The first time I was busted as a juvenile delinquent, I wasn’t actually arrested—apparently I was too young. I was eleven years old in a small town in rural Montana, and the way it was explained to me at the time, the laws in my state did not allow for juveniles to be charged with a crime before the age of thirteen.
My non-crime was burning down an abandoned house. I’d love to say it’s a long story, but it’s actually pretty short. I used to hang out in this abandoned house for fun, it had a lot of old mattresses lying around, and one day I decided to see what would happen if I lit one of the mattresses on fire.
Surprise! When you light a mattress on fire and walk away, the whole house burns down. Homeschoolers, take note of this potential object lesson.
Perhaps inevitably, I was caught and received the usual lectures. A burning house in a small town was a big event, but no one was hurt and the authorities had to get to the bar before closing time.
Therefore I agreed to “think long and hard” about what I had done, and I was sentenced to a certain number of hours of community service. Two decades have gone by since then, so I don’t remember the number of hours I was sentenced to—but I do remember that I never served them.
My supervisor for this punishment was a guy about twenty years old, which is a very impressive age to an eleven-year-old. He came to pick me up at my house, and I rode with him to the fire station with Metallica’s Ride the Lightning blasting on the stereo.
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“Why’d you burn down the house?” he asked me along the way.
“I don’t know,” I said.
“OK,” he said.
We made it to the tiny fire station and he gave me my first task: “Go and sweep up over there.” This task took me at least thirty minutes, since I made sure to sweep very slowly. A key lesson of menial labor is to be afraid of the unknown; if you’re assigned a mindless sweeping job, never complete it ahead of schedule.
I eventually finished sweeping and reported back for duty. The older brother I never had seemed surprised to see me, and was at a loss for my next assignment.
“You can take a break if you want,” he said.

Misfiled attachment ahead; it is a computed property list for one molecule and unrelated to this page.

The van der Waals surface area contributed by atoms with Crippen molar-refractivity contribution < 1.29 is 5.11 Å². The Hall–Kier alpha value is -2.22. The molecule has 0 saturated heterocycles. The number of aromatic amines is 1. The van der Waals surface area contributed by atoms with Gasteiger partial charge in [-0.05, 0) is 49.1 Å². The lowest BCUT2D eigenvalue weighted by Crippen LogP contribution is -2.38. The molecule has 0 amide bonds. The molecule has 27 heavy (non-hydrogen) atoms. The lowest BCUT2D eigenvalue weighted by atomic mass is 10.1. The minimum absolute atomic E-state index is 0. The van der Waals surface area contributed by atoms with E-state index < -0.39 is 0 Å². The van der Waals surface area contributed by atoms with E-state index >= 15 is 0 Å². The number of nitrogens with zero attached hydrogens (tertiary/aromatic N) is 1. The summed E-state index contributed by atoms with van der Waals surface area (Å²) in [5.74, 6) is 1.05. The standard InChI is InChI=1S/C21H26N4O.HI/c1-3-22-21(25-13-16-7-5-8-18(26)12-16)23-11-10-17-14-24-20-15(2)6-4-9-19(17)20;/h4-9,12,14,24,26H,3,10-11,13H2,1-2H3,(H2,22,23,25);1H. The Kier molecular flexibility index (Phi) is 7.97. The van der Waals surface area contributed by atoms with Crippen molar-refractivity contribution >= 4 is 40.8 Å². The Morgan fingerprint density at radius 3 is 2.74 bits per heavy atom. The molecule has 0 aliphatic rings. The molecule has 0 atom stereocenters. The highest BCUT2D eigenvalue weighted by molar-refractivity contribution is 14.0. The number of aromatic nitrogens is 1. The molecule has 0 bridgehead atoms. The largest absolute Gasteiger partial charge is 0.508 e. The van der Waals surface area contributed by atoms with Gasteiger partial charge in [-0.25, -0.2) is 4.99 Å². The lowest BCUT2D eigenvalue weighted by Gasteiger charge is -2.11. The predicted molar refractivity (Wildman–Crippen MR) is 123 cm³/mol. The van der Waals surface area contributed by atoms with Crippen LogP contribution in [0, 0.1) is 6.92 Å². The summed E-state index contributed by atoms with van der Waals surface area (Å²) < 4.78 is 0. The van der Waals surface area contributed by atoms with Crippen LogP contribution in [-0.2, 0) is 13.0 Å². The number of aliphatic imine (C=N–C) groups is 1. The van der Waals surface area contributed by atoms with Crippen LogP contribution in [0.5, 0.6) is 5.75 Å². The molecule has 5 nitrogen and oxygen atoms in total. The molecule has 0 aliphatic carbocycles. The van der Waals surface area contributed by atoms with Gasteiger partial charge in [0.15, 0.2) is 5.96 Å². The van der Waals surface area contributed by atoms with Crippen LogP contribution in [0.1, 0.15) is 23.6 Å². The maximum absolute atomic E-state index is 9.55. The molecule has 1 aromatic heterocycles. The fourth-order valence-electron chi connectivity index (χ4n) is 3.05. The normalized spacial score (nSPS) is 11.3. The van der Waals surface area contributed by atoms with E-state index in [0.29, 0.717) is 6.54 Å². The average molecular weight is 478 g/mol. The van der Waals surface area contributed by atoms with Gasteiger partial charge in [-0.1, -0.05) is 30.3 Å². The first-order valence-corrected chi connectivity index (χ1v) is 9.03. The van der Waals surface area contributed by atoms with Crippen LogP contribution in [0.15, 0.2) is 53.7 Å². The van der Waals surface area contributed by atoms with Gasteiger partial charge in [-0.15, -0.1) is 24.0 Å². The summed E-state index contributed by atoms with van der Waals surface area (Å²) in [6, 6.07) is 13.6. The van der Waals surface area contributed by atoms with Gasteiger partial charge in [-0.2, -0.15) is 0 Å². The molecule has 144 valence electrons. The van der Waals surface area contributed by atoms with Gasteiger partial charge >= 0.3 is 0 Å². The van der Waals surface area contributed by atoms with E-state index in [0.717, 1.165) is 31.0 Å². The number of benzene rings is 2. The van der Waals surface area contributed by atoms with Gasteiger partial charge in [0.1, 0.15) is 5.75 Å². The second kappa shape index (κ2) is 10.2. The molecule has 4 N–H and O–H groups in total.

“OK,” I said.
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I was probably the only 11-year-old to be given smoke breaks at the fire station. But then again, I was the only one assigned to community service, and there wasn’t much service to perform. I spent the rest of the evening pretending to polish the fire engine and trying to sneak a peek at the pin-up calendar hanging in my new role model’s office.
After another smoke break and more weak attempts at labor, my mentor drove me home (“Time marches on… for whom the bell tolls” was rocking out in the car) and dropped me off. I was slightly disappointed when I was never summoned for another session.
The thing about second chances is that no one deserves them, but we all receive them—usually more than once.
When I wrote about my extensive qualifications, a few people didn’t believe me. “Trust me,” I told them when they wrote in to complain. “My biggest challenge for that post was what to leave out.”
The same holds true with second chances. Later, I’d be given more second chances… and third chances, and fourth chances, and more.
Your story may not be as extreme as mine (no fire department community service) or it may be more extreme than mine. Who’s to say? It probably doesn’t matter.
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But since we’ve all been given chances we don’t deserve, I think we should be grateful for all those times when it could have gone another way but didn’t. Simply put, this is called grace.
I also think we should consider how we can offer second chances to others. The best second chances are not required or expected, which is why they’re so nice. Maybe you should make the choice to forgive someone, even if they don’t deserve it, or maybe you should start over and try again.
You never know how things could turn out.
A version of this article originally appeared on Chris Guillebeau’s website.